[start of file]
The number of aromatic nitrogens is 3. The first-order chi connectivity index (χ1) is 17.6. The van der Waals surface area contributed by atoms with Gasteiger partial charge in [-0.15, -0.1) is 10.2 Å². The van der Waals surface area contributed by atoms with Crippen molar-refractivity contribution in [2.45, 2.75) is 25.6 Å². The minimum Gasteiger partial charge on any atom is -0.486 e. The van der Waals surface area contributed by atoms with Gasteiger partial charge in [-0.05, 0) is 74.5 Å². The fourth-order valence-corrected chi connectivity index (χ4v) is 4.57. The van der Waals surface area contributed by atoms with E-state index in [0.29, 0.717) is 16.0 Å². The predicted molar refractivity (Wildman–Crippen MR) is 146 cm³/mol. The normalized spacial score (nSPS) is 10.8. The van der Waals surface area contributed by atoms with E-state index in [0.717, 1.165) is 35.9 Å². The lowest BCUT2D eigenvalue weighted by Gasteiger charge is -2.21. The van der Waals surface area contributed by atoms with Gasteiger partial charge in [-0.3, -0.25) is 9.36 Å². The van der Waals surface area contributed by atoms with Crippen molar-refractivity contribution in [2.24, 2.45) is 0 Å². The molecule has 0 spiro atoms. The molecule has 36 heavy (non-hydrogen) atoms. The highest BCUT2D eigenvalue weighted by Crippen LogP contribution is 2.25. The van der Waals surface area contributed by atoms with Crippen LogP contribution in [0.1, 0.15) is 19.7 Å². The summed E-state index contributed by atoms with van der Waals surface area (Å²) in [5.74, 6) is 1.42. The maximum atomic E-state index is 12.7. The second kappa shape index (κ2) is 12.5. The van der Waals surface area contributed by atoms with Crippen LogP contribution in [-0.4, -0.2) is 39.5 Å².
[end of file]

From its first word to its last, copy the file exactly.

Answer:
The number of aromatic nitrogens is 3. The first-order chi connectivity index (χ1) is 17.6. The van der Waals surface area contributed by atoms with Gasteiger partial charge in [-0.15, -0.1) is 10.2 Å². The van der Waals surface area contributed by atoms with Crippen molar-refractivity contribution in [2.45, 2.75) is 25.6 Å². The minimum Gasteiger partial charge on any atom is -0.486 e. The van der Waals surface area contributed by atoms with Gasteiger partial charge in [-0.05, 0) is 74.5 Å². The fourth-order valence-corrected chi connectivity index (χ4v) is 4.57. The van der Waals surface area contributed by atoms with E-state index in [0.29, 0.717) is 16.0 Å². The predicted molar refractivity (Wildman–Crippen MR) is 146 cm³/mol. The normalized spacial score (nSPS) is 10.8. The van der Waals surface area contributed by atoms with E-state index in [0.717, 1.165) is 35.9 Å². The lowest BCUT2D eigenvalue weighted by Gasteiger charge is -2.21. The van der Waals surface area contributed by atoms with Gasteiger partial charge in [-0.3, -0.25) is 9.36 Å². The van der Waals surface area contributed by atoms with Crippen molar-refractivity contribution in [2.24, 2.45) is 0 Å². The molecule has 0 spiro atoms. The molecule has 36 heavy (non-hydrogen) atoms. The highest BCUT2D eigenvalue weighted by Crippen LogP contribution is 2.25. The van der Waals surface area contributed by atoms with Crippen LogP contribution in [0.1, 0.15) is 19.7 Å². The summed E-state index contributed by atoms with van der Waals surface area (Å²) in [5.74, 6) is 1.42. The maximum atomic E-state index is 12.7. The second kappa shape index (κ2) is 12.5. The van der Waals surface area contributed by atoms with Crippen LogP contribution in [-0.4, -0.2) is 39.5 Å².